How Does A Property Get Auctioned Off?
To put it simply, a foreclosure occurs when a borrower is unable to pay off his/her debts, and the lender would then have the right to force the borrower to sell off the asset that was used as his/her collateral.
Foreclosure of Property
- Step 1: The bank will issue you (the borrower) with a letter of warning to remind you to pay up… OR ELSE.
- Step 2: In the 2nd month, a follow-up final warning notice will be issued by the bank.
- Step 3: During the 3rd month onward, the bank’s lawyers will send you letters requesting for you to pay the remainder of your arrears (basically, a legal jargon that refers to the money that is owed) within 14 days.
- Step 4: If you fail to do the necessary payments in Step #3 by the deadline, you’ll be hearing from the bank again! This time, you’ll receive something called a Letter of Facility Withdrawal. This requires you to pay the full outstanding loan amount within a maximum of 14 days.
- Step 5: In the 6th to 7th month, that’s when you’ll be called to appear in court, and the proceedings will depend on your property’s type. This is where the bank’s lawyer(s) will apply for a direction of sales, and an auctioneer will be appointed. The final step will be when a real estate appraiser is engaged in order to set the auction reserve price. Getting the final figure will be based on the current market price, as well as the amount of outstanding loan.
Disposal and Selling of Property
Know Your Homeowner Rights
- Ensure your billing and mailing address is up-to-date in black and white, as the bank might send you final notices that you wouldn’t be able to receive, which could pose a serious problem.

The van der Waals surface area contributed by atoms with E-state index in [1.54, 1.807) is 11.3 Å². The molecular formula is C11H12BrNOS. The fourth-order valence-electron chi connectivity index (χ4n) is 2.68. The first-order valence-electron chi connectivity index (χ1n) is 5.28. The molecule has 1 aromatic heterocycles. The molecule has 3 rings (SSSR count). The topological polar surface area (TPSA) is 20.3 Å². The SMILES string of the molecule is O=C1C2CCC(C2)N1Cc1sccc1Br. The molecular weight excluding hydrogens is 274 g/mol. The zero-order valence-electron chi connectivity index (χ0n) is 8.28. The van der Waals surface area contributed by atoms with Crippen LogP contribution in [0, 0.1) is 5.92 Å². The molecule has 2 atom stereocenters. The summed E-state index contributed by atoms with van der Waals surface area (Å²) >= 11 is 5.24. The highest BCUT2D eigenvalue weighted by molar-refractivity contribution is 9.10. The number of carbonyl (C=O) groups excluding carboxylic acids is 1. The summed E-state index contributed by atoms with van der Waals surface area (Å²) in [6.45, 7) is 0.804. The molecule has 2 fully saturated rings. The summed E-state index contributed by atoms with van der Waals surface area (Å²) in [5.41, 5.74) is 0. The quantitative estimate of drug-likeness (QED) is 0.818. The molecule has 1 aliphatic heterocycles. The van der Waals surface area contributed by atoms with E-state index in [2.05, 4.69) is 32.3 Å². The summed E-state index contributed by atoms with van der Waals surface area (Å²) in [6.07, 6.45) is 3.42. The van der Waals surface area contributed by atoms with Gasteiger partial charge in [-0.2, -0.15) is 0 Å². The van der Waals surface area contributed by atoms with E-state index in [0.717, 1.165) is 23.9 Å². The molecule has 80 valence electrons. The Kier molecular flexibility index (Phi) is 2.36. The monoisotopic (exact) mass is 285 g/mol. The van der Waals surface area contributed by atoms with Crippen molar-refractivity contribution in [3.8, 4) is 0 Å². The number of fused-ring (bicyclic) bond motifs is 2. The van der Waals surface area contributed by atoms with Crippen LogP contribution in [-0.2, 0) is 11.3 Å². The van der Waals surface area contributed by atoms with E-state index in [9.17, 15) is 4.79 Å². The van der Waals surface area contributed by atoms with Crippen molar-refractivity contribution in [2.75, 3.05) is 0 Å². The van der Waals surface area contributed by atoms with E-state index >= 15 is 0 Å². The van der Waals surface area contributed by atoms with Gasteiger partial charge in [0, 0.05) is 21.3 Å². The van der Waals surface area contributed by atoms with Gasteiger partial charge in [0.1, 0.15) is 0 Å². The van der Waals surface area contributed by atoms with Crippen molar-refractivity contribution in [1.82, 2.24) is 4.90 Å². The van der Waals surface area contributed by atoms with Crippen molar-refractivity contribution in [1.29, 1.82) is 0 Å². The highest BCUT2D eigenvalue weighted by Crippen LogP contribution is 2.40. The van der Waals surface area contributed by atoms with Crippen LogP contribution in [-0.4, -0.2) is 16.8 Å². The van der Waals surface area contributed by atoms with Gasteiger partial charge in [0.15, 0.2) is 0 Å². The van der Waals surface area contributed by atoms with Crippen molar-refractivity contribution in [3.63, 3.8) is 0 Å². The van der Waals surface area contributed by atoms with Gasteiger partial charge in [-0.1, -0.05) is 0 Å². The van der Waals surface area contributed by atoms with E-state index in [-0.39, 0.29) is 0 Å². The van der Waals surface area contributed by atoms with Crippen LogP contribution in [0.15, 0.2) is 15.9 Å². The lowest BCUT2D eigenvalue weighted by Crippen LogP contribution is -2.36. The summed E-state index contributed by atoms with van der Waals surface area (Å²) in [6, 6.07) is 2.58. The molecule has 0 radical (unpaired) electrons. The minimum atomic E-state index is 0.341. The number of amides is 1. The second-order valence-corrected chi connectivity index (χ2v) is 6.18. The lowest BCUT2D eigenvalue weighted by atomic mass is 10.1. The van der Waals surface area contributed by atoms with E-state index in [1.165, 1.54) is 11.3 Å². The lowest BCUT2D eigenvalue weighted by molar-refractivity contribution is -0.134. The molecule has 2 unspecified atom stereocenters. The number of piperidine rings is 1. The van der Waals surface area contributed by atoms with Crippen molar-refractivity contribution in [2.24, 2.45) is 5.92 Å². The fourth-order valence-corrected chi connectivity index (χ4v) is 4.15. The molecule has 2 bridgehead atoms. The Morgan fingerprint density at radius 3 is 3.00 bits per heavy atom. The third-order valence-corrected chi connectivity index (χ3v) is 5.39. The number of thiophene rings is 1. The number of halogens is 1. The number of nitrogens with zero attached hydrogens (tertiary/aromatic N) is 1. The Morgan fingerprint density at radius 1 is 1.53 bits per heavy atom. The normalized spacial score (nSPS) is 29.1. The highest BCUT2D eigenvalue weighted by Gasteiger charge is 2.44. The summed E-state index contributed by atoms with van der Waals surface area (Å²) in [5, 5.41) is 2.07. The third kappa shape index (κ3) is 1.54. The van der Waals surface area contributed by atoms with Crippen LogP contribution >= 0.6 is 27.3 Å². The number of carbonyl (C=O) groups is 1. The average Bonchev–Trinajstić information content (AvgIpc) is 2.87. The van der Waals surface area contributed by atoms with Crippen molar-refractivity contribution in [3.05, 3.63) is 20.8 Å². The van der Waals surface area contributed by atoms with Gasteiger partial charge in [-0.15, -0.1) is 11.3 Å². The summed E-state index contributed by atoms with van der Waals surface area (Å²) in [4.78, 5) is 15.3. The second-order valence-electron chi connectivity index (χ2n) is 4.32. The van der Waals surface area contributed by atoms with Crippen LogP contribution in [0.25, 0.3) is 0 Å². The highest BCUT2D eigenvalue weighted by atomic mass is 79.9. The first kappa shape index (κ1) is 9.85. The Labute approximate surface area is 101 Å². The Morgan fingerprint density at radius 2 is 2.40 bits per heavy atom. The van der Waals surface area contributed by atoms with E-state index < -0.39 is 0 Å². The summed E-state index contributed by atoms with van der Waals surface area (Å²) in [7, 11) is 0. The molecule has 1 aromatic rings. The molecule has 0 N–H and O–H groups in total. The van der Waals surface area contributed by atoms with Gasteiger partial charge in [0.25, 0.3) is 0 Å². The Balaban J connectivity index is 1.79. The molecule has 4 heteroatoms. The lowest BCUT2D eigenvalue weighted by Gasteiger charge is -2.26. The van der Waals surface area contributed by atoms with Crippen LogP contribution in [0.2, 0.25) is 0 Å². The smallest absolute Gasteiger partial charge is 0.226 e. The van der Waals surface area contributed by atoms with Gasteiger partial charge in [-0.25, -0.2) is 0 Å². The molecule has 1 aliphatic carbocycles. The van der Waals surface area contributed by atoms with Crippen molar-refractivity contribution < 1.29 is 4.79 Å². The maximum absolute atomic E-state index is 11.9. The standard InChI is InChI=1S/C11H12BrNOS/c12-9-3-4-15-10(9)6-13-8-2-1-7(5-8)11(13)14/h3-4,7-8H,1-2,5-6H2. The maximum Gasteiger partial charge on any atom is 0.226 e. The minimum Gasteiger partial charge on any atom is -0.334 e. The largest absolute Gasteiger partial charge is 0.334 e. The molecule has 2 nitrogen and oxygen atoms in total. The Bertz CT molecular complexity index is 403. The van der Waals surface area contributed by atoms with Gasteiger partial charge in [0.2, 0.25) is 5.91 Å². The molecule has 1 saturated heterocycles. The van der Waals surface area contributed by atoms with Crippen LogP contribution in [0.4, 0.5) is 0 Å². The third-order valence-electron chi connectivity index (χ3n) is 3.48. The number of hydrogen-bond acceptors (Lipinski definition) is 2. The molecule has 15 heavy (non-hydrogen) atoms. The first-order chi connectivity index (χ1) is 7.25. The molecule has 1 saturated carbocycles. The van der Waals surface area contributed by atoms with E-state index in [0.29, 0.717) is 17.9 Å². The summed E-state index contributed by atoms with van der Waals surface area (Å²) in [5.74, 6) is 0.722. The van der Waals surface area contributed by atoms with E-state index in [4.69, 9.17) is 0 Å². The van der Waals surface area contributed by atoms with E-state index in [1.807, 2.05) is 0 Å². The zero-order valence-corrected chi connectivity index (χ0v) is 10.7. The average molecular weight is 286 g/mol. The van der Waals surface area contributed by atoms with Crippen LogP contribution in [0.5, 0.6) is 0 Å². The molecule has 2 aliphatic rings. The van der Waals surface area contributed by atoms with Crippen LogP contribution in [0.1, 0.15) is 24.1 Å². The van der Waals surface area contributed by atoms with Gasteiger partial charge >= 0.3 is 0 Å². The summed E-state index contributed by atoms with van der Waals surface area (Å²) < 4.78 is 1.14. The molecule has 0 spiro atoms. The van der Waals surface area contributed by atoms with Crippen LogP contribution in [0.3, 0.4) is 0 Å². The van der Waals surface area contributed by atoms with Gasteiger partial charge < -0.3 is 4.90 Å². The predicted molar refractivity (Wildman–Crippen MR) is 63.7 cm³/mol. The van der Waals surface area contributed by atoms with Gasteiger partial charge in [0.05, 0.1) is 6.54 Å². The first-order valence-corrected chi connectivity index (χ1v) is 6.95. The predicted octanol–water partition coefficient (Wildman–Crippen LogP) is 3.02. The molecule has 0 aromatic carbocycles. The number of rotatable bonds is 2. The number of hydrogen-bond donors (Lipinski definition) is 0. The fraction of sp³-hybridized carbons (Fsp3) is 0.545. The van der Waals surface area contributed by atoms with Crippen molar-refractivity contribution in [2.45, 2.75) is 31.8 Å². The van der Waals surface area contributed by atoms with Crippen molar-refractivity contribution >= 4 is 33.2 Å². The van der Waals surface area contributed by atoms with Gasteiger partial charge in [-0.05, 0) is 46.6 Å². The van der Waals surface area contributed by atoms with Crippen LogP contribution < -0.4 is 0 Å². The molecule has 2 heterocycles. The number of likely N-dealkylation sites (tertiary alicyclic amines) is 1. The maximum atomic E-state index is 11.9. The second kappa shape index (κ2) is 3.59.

- Make sure that you receive a notice by the bank (required by law) if your property is about to be foreclosed.
- Communicate with your bank to find alternative ways to finance your loan. This can come in the form of restructuring your loan, or renting/selling the property instead.
- Consider selling your home as a sub-sale, if you’re unable to afford the instalment and avoid defaulting on your loan (leaves a black mark on your credit history).
- It would be terrible if you chose to suddenly disappear, leaving your family/next-of-kin to handle all the legal and financial mess that you’ve gotten yourself into.
- Avoid getting into situations that’ll increase the strain on your expenses, as your current finances might not even be enough to sustain your lifestyle and debts/loans.
- In the event you run into financial difficulty, the last thing you’d want to do when talking to the bank, is being shy to ask for help. Even if you’re an introvert or you’re afraid to admit that you’ve fallen on hard times, it’s important to consult your banker early to begin negotiation. Who knows, you could actually get a reduction of the instalment payment, with an extension of the period of the loan too!
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